Andronicus III and John Cantacuzenus
The histories they wrote tell more of politics and personalities than of the underlying social and economic tensions in their society that were to find expression in a series of civil wars. Trouble broke out in 1320 when Andronicus II, purely for family reasons, disinherited his grandson Andronicus III. The cause of the young emperor was taken up by his friends, and there was periodic warfare from 1321 to 1328, when the older Andronicus had to yield the throne. It was in some ways a victory for the younger generation of the aristocracy, of whom the leading light was John Cantacuzenus. It was he who guided the empire’s policies during the reign of Andronicus III (1328–41).
They were men of greater drive and determination, but the years of fighting had made recovery still more difficult and had given new chances to their enemies. In 1329 they fought and lost a battle at Pelekanon (near Nicomedia) against Osman’s son, Orhan, whose Turkish warriors went on to capture Nicaea in 1331 and Nicomedia in 1337. Northwestern Anatolia, once the heart of the empire, was now lost. There seemed no alternative but to accept the fact and to come to terms with the Ottomans and the other Turkish emirs. By so doing, Andronicus III and Cantacuzenus were able to call on the services of almost limitless numbers of Turkish soldiers to fight for them against their other enemies: the Italians in the Aegean islands and the Serbs and the Bulgars in Macedonia and Thrace.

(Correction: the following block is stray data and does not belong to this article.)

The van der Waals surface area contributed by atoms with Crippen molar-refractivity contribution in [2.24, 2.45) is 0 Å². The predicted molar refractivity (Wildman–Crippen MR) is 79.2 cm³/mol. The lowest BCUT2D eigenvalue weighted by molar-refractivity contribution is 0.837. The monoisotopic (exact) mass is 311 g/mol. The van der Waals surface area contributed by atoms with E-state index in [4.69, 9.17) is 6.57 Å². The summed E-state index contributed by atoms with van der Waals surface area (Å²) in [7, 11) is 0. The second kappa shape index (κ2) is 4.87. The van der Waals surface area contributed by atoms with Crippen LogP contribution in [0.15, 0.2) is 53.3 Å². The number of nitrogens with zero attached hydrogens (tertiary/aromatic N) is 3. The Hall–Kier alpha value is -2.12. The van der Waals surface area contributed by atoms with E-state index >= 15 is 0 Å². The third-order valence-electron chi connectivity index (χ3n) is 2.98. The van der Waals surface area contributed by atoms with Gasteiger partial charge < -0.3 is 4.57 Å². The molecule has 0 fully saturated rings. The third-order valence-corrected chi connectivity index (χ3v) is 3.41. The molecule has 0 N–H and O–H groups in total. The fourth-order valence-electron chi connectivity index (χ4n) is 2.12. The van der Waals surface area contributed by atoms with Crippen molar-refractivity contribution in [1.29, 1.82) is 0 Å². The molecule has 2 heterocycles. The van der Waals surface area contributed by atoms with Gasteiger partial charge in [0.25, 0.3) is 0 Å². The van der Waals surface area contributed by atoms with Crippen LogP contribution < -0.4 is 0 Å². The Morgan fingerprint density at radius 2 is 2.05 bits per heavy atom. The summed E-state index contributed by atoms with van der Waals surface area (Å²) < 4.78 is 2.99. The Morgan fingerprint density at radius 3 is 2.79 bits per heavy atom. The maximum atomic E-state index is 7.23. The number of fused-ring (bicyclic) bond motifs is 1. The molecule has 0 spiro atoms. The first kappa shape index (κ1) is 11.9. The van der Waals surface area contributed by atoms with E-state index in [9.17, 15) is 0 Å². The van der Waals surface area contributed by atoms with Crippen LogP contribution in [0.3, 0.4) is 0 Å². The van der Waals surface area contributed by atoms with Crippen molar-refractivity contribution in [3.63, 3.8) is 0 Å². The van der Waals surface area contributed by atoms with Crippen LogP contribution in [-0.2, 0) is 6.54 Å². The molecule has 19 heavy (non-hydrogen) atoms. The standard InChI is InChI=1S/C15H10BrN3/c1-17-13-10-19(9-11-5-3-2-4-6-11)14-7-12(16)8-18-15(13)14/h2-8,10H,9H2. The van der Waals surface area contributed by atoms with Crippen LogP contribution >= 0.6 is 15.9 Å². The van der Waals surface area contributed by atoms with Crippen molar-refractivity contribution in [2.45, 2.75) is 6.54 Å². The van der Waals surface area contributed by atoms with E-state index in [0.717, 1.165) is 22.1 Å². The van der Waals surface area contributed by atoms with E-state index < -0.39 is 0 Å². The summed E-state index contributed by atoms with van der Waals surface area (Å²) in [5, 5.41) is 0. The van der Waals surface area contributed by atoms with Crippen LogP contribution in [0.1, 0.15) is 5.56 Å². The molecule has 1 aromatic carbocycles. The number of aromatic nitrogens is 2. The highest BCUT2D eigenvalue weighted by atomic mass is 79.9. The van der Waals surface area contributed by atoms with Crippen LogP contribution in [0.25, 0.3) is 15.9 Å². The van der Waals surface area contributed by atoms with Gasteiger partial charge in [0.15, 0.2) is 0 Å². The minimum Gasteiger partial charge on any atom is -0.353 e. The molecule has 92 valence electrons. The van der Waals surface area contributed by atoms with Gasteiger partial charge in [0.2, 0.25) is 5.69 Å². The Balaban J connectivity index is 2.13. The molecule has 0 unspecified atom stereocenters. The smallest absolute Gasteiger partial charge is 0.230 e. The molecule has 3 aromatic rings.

The power of Serbia, which Andronicus II had managed to control by diplomatic means, grew alarmingly after the accession of Stefan Dušan to the Serbian throne in 1331. Dušan exploited to the full the numerous embarrassments of the Byzantines and in 1346 announced his ambitions by having himself crowned as emperor of the Serbs and Greeks. The greatest practical achievement of Andronicus III was the restoration to Byzantine rule of the long-separated provinces of Epirus and Thessaly.
When Andronicus III died in 1341, civil war broke out for a second time. The contestants on that occasion were John Cantacuzenus, who had expected to act as regent for the boy-heir John V, and his political rivals led by his former partisan Alexius Apocaucus, the patriarch John Calecas, and the empress mother Anne of Savoy, who held power in Constantinople. Cantacuzenus, befriended and then rejected by Dušan of Serbia, was crowned as Emperor John VI in Thrace in 1346; and, with the help of Turkish troops, he fought his way to victory in the following year. Like Romanus Lecapenus, he protested that he was no more than the protector of the legitimate heir to the throne, John V Palaeologus. His brief reign, from 1347 to 1354, might have turned the tide of Byzantine misfortunes had not the second civil war provoked unprecedented social and political consequences. In the cities of Thrace and Macedonia the people vented their dissatisfaction with the ruling aristocracy by revolution. It was directed mainly against Cantacuzenus and the class that he represented.